Dropped into Polychrome and found Shawn Shepherd looking happy. So he should. He’s been dealing with some healthy sales. Not a huge amount of money by Gagosian standards perhaps but a ringing endorsement of Polychrome and the Kelly Green Collective show ‘100 @ 100’.
The gallery is packed full of life and energy. A vibrant mix of collage and paint.The worksthemselves range from casual and sketchy to heavily worked and give an overall impression of spontaneous unbridled creation. Clearly a lot of quick decision making was involved and the result is averitable cornucopia of striking paintings.
There’s a lot going on here. Wry comments on art history Picasso, Gertrude Stein and our own Emily Carr, there are references to pop stars and writers and I think I spotted a few digs at popular culture, hipsters and vegans, drum circles, beards, perhaps evendistressed jeans and Kardashians wearing nude body suits in there too. Or did I imagine some of those things? No matter. There’s certainly a lot of imagery that stays in the mind after leaving the gallery. Green and Kelly obviously had fun making these paintings and it shows.Some of the best pieces haven’t been sold btw.
I stopped in at Xchanges on the way home and I was delighted to find the building as ugly and strange as ever. It hasn’t yet been torn down to build condos. Inside I was met by Sandra Doore who was happy to show me her work mostly based onhandwritten text. I remember another show Sandra had at Xchanges. I may even have written about it. Amorphous shapes impaled on chrome poles? Some kind of sexual statement? It created quite a stir at the time.
Anyway Sandra bounced back from that and her current show deals with ‘texting and the effect it has on the human psyche’. She tells me how the show came about. It began she says when she was sending text messages to her son and he kept misunderstanding her. It’s because the tone was missing she thinks. She found she needed to fall back on emojis to show that she meant well. Hence the title of the show ‘Untitled - Lost in Translation III’.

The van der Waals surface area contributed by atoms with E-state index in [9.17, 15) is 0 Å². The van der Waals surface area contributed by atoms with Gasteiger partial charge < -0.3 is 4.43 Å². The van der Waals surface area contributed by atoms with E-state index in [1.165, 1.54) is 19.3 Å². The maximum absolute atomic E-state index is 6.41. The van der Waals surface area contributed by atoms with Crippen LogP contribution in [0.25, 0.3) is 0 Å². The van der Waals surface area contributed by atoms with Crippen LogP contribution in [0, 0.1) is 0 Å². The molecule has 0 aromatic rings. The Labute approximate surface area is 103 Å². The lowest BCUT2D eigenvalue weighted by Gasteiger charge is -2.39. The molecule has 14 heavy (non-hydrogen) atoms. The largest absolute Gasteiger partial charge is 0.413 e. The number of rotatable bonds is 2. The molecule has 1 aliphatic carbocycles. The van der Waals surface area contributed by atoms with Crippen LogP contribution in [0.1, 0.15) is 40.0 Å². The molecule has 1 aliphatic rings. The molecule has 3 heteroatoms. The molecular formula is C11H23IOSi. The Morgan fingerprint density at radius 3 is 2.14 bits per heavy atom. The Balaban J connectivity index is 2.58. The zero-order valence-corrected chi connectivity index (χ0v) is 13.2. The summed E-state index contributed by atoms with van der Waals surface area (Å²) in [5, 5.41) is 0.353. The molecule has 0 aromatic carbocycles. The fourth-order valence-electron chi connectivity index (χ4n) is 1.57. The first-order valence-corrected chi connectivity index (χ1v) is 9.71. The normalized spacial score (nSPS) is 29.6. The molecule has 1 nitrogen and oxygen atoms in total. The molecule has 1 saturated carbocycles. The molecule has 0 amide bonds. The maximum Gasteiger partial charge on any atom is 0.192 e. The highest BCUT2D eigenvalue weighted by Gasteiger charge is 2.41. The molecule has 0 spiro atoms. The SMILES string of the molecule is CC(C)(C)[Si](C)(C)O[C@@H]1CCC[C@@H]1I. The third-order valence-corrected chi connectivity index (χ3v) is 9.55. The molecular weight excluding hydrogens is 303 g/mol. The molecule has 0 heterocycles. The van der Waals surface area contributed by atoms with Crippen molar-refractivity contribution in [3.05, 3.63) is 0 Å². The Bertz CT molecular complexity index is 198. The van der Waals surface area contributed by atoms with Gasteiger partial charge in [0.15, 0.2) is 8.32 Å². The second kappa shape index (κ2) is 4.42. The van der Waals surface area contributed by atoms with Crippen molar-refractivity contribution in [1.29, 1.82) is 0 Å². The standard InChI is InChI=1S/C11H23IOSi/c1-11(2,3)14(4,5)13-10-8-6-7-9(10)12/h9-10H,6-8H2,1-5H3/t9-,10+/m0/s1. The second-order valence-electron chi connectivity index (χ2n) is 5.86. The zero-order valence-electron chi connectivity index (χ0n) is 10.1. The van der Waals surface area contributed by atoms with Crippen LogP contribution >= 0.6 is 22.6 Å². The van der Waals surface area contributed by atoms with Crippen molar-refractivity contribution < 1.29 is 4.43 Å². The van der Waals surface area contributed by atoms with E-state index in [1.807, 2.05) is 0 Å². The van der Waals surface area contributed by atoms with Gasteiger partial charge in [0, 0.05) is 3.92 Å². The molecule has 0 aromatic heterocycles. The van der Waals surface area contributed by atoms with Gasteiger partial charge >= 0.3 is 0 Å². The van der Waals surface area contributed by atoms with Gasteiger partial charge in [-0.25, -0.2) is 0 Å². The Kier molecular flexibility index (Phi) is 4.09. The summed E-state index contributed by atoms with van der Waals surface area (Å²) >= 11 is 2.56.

But there’s more to it than that. Sandra finds beauty in being lost. In writing lists of acronyms she found that the words took on their own aesthetic possibilities. So in a sense her work is an exploration of the need to create and the compulsion to communicate ones findings. This of course relates to the times we live in and our dependence on technological means for immediate connection.
Textese, txt-speak and all the platforms that make a whole new language possible; hashtags Twitter, Instagram, Whatsapp have all evolvedby and for compulsive communicators and those among us who feel the need to broadcast a running commentary of our lives. Much like what I’m doing now in fact, but I’ve got a good excuse.
What is texting doing to us? Well apparently we talk less. Parents talk less to their children and texting has caused quite a few traffic accidents. But we can’t uninvent it so it’s here to stay. Maybe the novelty is wearing off for some people but there is always another generation coming along who have grown up with digital devices. For them cellphones and ipads are perfectly normal,even indispensable, equipment. It will be hard to wean them and harder still to invent a replacement. Anything short of extrasensory perception won’t cut it.
Ever the gadfly I ask Sandra if she uses these tools herself. She admits that she does. In fact she feels she is just beginning her exploration.She is aware of the irony but not of any conflict. Sure a lot of it may be useless babble but these are the times we live in, she says, communicating and belonging are part of being alive. She has a point.
It was an interesting afternoon. Worth fighting my way through the traffic.Roy Green, PJ Kelly and Sandra Doore certainly provided plenty of food for thought. But that’s enough art for today. It’s stopped raining. Time to do some gardening. B4N
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